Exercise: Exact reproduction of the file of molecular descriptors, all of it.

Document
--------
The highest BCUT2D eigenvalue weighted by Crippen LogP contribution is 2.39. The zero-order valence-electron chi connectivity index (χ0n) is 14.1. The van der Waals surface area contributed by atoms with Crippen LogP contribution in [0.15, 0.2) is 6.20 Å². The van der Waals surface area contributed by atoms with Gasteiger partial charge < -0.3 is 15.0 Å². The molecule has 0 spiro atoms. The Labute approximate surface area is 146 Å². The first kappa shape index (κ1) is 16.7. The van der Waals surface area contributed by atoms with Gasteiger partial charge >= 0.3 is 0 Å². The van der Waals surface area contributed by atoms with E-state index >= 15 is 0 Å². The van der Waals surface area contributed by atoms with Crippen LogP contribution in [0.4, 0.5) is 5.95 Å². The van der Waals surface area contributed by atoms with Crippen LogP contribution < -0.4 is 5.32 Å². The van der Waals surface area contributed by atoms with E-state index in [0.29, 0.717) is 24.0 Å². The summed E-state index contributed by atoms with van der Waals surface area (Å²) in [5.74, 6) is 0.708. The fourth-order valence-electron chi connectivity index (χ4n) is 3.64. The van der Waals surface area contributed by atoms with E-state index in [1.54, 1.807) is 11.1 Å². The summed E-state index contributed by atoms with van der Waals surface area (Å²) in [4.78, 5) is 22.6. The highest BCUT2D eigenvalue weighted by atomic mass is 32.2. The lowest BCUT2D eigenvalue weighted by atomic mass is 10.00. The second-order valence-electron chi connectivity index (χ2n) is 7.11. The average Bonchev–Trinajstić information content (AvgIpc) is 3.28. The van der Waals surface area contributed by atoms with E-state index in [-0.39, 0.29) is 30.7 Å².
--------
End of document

The highest BCUT2D eigenvalue weighted by Crippen LogP contribution is 2.39. The zero-order valence-electron chi connectivity index (χ0n) is 14.1. The van der Waals surface area contributed by atoms with Crippen LogP contribution in [0.15, 0.2) is 6.20 Å². The van der Waals surface area contributed by atoms with Gasteiger partial charge < -0.3 is 15.0 Å². The molecule has 0 spiro atoms. The Labute approximate surface area is 146 Å². The first kappa shape index (κ1) is 16.7. The van der Waals surface area contributed by atoms with Gasteiger partial charge >= 0.3 is 0 Å². The van der Waals surface area contributed by atoms with E-state index >= 15 is 0 Å². The van der Waals surface area contributed by atoms with Crippen LogP contribution in [0.4, 0.5) is 5.95 Å². The van der Waals surface area contributed by atoms with Crippen LogP contribution < -0.4 is 5.32 Å². The van der Waals surface area contributed by atoms with E-state index in [0.29, 0.717) is 24.0 Å². The summed E-state index contributed by atoms with van der Waals surface area (Å²) in [5.74, 6) is 0.708. The fourth-order valence-electron chi connectivity index (χ4n) is 3.64. The van der Waals surface area contributed by atoms with E-state index in [1.54, 1.807) is 11.1 Å². The summed E-state index contributed by atoms with van der Waals surface area (Å²) in [4.78, 5) is 22.6. The highest BCUT2D eigenvalue weighted by atomic mass is 32.2. The lowest BCUT2D eigenvalue weighted by atomic mass is 10.00. The second-order valence-electron chi connectivity index (χ2n) is 7.11. The average Bonchev–Trinajstić information content (AvgIpc) is 3.28. The van der Waals surface area contributed by atoms with E-state index in [-0.39, 0.29) is 30.7 Å².